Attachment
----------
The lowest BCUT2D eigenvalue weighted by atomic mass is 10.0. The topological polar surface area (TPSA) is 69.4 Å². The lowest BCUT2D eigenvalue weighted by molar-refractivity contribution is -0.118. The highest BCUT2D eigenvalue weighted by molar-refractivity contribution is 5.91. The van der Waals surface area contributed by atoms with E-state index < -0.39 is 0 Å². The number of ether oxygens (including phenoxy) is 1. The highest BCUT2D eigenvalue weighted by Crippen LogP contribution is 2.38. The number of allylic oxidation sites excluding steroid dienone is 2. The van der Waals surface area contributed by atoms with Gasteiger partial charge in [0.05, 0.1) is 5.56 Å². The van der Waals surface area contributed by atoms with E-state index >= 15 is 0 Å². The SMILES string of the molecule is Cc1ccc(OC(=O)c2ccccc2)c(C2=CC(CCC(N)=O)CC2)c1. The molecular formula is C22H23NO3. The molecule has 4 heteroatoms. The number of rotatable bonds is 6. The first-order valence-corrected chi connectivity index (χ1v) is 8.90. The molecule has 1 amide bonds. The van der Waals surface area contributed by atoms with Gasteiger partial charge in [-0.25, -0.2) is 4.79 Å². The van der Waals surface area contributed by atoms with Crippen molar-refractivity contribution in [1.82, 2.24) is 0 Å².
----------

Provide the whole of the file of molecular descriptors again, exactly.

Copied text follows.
The lowest BCUT2D eigenvalue weighted by atomic mass is 10.0. The topological polar surface area (TPSA) is 69.4 Å². The lowest BCUT2D eigenvalue weighted by molar-refractivity contribution is -0.118. The highest BCUT2D eigenvalue weighted by molar-refractivity contribution is 5.91. The van der Waals surface area contributed by atoms with E-state index < -0.39 is 0 Å². The number of ether oxygens (including phenoxy) is 1. The highest BCUT2D eigenvalue weighted by Crippen LogP contribution is 2.38. The number of allylic oxidation sites excluding steroid dienone is 2. The van der Waals surface area contributed by atoms with Gasteiger partial charge in [0.05, 0.1) is 5.56 Å². The van der Waals surface area contributed by atoms with E-state index >= 15 is 0 Å². The SMILES string of the molecule is Cc1ccc(OC(=O)c2ccccc2)c(C2=CC(CCC(N)=O)CC2)c1. The molecular formula is C22H23NO3. The molecule has 4 heteroatoms. The number of rotatable bonds is 6. The first-order valence-corrected chi connectivity index (χ1v) is 8.90. The molecule has 1 amide bonds. The van der Waals surface area contributed by atoms with Gasteiger partial charge in [-0.25, -0.2) is 4.79 Å². The van der Waals surface area contributed by atoms with Crippen molar-refractivity contribution in [1.82, 2.24) is 0 Å².